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Old 03-07-2013, 08:14 AM
 
Location: Monmouth County, NJ & Staten Island, NY
407 posts, read 407,851 times
Reputation: 661

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Quote:
Originally Posted by nei View Post
It'd make things much easier to comment on if the OP gave us a link (photos, streetview, or to the skyscreaperpage that he mentioned)
Not to speak for the OP, but I'd take a guess and say he's talking about a lot of the new transit-oriented mixed-use properties that seem to be going up very quickly around the US...many of which I've seen while under construction and they seem to be mostly wooden, sans some steel beams in the underlying structure. A lot of these buildings are finished off with a brick or stucco exterior, mimicking the look of a true masonry structure, at likely a much lower cost.

Here's a new Hudson Bergen Light Rail TOD at the 45th street station in Bayonne.

Google Maps

The only image I could find is the 45-degree angle Google Maps view, as the street view still shows a vacant lot from 2007. I pass by this spot every day either in my car or on the train, and it's almost near completion.

Another example I could think of is out in Fanwood, NJ's town center, next to a station on the NJT Raritan Valley commuter rail line.

Fanwood Crossing mixed use development:

Under construction:


Further along:


Rendering:


Location, and old building/parking lot that it replaced: fanwood, nj - Google Maps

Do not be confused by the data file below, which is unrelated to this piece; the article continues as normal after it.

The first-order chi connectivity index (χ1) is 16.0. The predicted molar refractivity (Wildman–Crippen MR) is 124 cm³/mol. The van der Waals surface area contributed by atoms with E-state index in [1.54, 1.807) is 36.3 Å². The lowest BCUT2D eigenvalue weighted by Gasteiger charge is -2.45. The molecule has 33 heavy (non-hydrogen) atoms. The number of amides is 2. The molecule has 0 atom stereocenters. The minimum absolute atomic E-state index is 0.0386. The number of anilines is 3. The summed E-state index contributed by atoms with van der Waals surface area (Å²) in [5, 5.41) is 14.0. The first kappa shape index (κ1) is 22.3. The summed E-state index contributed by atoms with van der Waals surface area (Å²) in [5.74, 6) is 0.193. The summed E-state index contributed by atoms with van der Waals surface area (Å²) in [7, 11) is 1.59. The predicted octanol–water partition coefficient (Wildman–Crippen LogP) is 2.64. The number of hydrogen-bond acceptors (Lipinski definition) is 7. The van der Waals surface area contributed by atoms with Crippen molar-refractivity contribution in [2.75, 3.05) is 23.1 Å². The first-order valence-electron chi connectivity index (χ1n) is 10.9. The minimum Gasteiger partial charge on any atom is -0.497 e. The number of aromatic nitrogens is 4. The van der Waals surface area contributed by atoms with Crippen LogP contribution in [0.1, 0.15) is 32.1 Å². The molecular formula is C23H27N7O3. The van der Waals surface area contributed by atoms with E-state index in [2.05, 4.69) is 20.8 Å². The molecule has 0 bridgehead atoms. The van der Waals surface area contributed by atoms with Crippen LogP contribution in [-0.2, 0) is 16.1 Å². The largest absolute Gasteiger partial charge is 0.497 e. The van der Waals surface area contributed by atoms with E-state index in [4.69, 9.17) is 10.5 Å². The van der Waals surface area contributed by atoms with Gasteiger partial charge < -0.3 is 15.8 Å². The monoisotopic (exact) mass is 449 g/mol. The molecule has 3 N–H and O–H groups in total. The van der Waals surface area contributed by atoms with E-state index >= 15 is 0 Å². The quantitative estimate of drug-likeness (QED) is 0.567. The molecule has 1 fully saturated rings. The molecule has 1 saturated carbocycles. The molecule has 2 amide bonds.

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Old 03-07-2013, 08:21 AM
 
Location: Coos Bay, Oregon
7,142 posts, read 8,885,752 times
Reputation: 7732
Quote:
Originally Posted by Komeht View Post
Wait, is this a thread about high density apartments or ultra low density McMansions?
It doesn't matter. It's all the same cheap, crappy modern American construction, designed to maximize developers profits. Got to make the 1%ers richer, and if 5000 Americans a year have to die because of it, thats the price we have to pay.
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Old 03-07-2013, 08:49 AM
 
Location: Coos Bay, Oregon
7,142 posts, read 8,885,752 times
Reputation: 7732
Quote:
Originally Posted by Komeht View Post
This is simply not true.
Yes, it is true.

NFPA REPORT ON LIGHTWEIGHT CONSTRUCTION AND FIRE OPERATIONS

In case you need it pointed out to you.

For Gary Keith, NFPA’s vice-president of Field Operations and Education and chair of the Home Fire Sprinkler Coalition Board of Directors, the most critical step for dealing with lightweight fire issues is pushing ahead with NFPA’s Fire Sprinkler Initiative, which encourages communities to adopt ordinances requiring sprinklers in all new one- and two-family homes.

"What is most disturbing to us now is the movement by states, influenced by the builder community, to actually prohibit counties and municipalities from adopting a sprinkler requirement," says Keith.


The codes are influenced by the builders, with their profits in mind, not your safety.
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Old 03-07-2013, 10:28 AM